For Immediate Release
January 21, 2014
Contact: William A. Bevacqua
(860) 246-1553, ext. 107
Rocking Robots, Invention Convention & Hands-On History:
What do Students Learn from Academic Contests?
Old State House Conversation at Noon – Tuesday, Feb. 4th
Hartford, CT – Each year, thousands of Connecticut students participate in a vast array of academic contests that cover every major intellectual discipline. Generations of participants would no doubt attest that such competitions are fun for those with an interest in the subject matter, but what lasting impact do these programs have on students, teachers and their classrooms? On Tuesday, February 4, 2014 students and educators representing three of the state’s top programs – History Day in Connecticut, CT Invention Convention, and CT FIRST – will explain how these contests have unleashed creative and inspiring ways to learn about subjects as diverse as the past, innovation and robotics in this latest installment of Conversations at Noon at Connecticut’s Old State House.
Accompanied by a display of student projects, this fascinating program, moderated by the Connecticut Network’s Diane Smith, will explore how these programs and others like them supplement and support class work for students across the state in both home and traditional schools. This month’s expert panel includes several award-winning students, representing schools in East Hartford, Hartford, and Southbury. State Representative Gregory Haddad, board member of CT Invention Convention and History Day judge, will provide opening remarks.
This free program lasts from noon-1 p.m. and is funded by Connecticut Humanities.
Over 4,000 students participate in History Day in Connecticut. It is one of 56 affiliate programs of National History Day, a nationally recognized program that makes history come alive by engaging students in grades 6-12 in the discovery of the historic, cultural, and social experiences of the past. Students choose their topics based on an annual theme and after researching their topics, they present their findings in original papers, performances, documentaries, websites and exhibits. Students may work alone or as part of a group.. District competitions are held in March and winners are invited to participate in the State History Day contest in late April. Students who place 1st or 2nd at the State Contest are invited to the national contest in
For more information, check out http://ct.nhd.org. College Park, MD.
The CT Invention Convention is a 31-year-old nonprofit organization whose mission is to foster interest in Science, Technology, Engineering and Math (STEM) through school-based programs in invention, innovation and entrepreneurship. Every year, more than 10,000 students in grades K-8 in more than half of CT's towns develop solutions to their everyday problems by coming up with an invention or an innovation. They compete on the local level, and then finalists are invited to the University of Connecticut at Storrs for a day of judging and celebration of ingenuity. More than half of CIC's inventors are girls, and 17% are minority students. Some student inventors move forward with their inventions to patenting, manufacture and business formation. For all students, the CT Invention Convention is a memorable learning experience in problem-solving and critical thinking.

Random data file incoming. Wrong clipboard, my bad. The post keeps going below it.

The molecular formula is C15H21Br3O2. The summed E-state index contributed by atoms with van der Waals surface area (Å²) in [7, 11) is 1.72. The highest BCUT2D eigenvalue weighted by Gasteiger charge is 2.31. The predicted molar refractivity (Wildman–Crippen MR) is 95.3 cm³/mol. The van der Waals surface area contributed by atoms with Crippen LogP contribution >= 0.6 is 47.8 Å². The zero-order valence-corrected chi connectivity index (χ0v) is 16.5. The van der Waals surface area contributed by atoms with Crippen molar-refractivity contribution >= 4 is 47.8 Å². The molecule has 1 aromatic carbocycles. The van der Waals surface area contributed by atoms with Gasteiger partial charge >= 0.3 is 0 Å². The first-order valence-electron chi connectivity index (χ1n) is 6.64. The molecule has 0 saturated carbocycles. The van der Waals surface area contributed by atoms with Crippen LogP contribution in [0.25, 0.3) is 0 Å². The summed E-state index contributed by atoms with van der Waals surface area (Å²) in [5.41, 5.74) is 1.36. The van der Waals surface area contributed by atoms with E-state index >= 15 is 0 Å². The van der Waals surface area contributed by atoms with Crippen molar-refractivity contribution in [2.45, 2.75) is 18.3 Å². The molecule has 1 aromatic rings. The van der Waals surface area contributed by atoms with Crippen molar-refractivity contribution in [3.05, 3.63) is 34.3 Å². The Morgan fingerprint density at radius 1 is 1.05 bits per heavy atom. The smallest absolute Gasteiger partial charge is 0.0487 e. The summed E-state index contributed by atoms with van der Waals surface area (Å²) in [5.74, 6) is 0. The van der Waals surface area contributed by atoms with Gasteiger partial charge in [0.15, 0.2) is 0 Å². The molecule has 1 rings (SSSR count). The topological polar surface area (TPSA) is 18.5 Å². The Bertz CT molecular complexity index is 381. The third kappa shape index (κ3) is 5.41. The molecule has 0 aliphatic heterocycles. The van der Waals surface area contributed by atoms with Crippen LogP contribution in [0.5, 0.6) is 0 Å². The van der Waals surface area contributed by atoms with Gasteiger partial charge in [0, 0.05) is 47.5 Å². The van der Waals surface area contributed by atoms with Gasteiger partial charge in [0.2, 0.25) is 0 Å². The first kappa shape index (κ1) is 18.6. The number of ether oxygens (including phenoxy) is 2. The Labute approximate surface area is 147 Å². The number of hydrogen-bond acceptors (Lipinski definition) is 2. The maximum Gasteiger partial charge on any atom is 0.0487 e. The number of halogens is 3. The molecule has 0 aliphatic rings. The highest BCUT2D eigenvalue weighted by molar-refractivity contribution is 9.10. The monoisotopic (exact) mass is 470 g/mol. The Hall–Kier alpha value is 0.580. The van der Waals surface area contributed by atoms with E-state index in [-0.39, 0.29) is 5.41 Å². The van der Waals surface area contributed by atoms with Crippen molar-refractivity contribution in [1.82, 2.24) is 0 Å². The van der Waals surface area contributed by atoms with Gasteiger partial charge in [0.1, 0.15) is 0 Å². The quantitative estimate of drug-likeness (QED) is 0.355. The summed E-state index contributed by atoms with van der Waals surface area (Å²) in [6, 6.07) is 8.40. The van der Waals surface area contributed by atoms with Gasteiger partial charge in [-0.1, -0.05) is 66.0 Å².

FIRST was founded in 1989 by Dean Kamen to inspire young people’s interest and participation in science and technology. Based in Manchester, NH, the 501(c)(3) not-for-profit public charity designs accessible, innovative programs that motivate young people to pursue education and career opportunities in science, technology, engineering, and math, while building self-confidence, knowledge, and life skills. Dean Kamen is an inventor, entrepreneur, and tireless advocate for science and technology. His passion and determination to help young people discover the excitement and rewards of science and technology are the cornerstones of FIRST. FIRST has been active in Connecticut since 1995.
Located in Hartford just minutes from the Connecticut Science Center, Wadsworth Athenaeum and the riverfront, Connecticut’s Old State House invites visitors of all ages to discover that their voices matter, and that words, ideas, persuasion and debate really can change minds – and, quite possibly, the world. The building served as the Constitution State’s original seat of government from 1796 to 1878. For more information on admission prices, upcoming events and parking discounts nearby, become a fan of Connecticut’s Old State House on Facebook, follow us on Twitter at www.twitter.com/CTOldStateHouse or visit us online at www.ctoldstatehouse.org.